The experience shared by the hospitals confirms that at the same time the profile of the person who occupies the ICU currently also responds more and more to this pattern of very frail people. Martín, from the Torrejón de Ardoz Hospital, points to this, who in recent weeks has seen "in general" "older" patients, many of them vaccinated "and a high percentage, with immunosuppression and comorbidities." The Andalusian Society of Intensive Medicine and Coronary Units, which has reported "stability" in ICUs despite the increase in cases in the community, asserts this: they are people who "develop serious illness due to some degree of immunosuppression, either by other underlying pathologies or by treatments".

At this point, Segura believes that it would be useful to have specific data on the population's immunity, which is why he is betting that Health carry out a new seroprevalence study. "We do not know exactly what the level is, nor do we have information on cellular immunity," says the expert, for whom it is now interesting to know how the protection of the oldest, the first to be vaccinated, is. Precisely the Public Health Commission authorized this week a new booster dose for those over 80 years of age, who are expected to be vaccinated around the summer.

But in addition, experts differentiate between admissions and deaths from coronavirus and with coronavirus. It's the so-called "incidental" COVID, a phenomenon that was already seen in the sixth wave but that has worsened in this one and that implies that many of the patients admitted are not due to a serious illness derived from the virus, but rather respond to other factors but are also infected. There are, experts point out, many of these cases in which COVID can precipitate death, but they are usually people who were already very vulnerable.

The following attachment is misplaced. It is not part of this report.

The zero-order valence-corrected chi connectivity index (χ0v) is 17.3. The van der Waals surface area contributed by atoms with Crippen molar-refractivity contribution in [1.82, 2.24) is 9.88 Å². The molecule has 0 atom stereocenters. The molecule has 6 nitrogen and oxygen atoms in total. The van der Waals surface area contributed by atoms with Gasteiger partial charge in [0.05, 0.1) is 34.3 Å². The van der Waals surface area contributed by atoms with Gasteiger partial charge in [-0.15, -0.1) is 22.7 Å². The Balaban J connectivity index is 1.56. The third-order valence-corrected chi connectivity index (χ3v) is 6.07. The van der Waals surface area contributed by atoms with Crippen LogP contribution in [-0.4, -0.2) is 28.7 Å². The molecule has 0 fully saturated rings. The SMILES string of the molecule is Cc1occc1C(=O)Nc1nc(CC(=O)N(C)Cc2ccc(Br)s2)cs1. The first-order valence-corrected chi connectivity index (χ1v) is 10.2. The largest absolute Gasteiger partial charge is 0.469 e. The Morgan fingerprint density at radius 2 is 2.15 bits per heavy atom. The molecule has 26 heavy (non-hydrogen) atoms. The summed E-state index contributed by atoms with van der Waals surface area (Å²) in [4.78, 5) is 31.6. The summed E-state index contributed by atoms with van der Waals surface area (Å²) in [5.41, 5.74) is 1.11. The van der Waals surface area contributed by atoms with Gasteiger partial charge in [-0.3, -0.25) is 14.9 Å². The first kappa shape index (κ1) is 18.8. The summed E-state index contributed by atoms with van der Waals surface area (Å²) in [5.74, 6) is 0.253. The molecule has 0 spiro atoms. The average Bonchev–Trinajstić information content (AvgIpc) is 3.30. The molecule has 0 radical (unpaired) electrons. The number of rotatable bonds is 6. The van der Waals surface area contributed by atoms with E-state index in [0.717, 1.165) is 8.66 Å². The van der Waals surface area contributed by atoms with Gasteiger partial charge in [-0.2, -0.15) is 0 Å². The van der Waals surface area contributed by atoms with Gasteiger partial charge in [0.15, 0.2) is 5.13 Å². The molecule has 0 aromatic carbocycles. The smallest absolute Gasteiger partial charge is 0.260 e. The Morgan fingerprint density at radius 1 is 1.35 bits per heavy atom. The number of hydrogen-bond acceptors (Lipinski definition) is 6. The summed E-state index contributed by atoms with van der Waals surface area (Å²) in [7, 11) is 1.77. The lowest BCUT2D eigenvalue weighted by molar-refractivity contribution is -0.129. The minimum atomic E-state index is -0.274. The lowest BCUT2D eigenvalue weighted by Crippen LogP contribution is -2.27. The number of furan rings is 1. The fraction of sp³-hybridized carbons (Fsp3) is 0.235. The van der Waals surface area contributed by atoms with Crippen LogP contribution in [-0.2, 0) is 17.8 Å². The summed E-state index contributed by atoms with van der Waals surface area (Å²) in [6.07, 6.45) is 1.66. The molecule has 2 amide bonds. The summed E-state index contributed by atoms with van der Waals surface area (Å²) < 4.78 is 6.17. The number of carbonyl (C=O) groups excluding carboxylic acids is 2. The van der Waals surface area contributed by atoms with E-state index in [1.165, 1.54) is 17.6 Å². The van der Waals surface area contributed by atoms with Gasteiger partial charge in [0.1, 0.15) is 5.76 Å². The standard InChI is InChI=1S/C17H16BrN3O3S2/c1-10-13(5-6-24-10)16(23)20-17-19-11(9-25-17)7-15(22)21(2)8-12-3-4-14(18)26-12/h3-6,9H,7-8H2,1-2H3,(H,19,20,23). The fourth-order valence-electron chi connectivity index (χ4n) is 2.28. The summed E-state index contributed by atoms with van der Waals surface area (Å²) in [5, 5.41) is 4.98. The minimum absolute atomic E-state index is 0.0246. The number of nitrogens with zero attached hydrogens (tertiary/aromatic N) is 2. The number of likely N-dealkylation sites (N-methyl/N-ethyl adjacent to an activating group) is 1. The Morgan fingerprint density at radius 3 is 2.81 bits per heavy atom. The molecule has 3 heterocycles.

Currently, Health does not break down the data in these groups, although, as confirmed by the department led by Carolina Darias a few weeks ago, it negotiates with the communities with this objective in order to give a more reliable image of the situation. “We have admitted patients for other critical pathologies that have been positive for COVID during screening and patients with other types of respiratory infections such as pneumonia due to the flu and pneumococcus with a positive PCR,” Martín exemplifies. A profile "completely different in clinical management", but that does require maintaining double circuits and "extreme precautionary measures" because "although the pictures are much milder", the pandemic, says the doctor, "should make us remain alert ".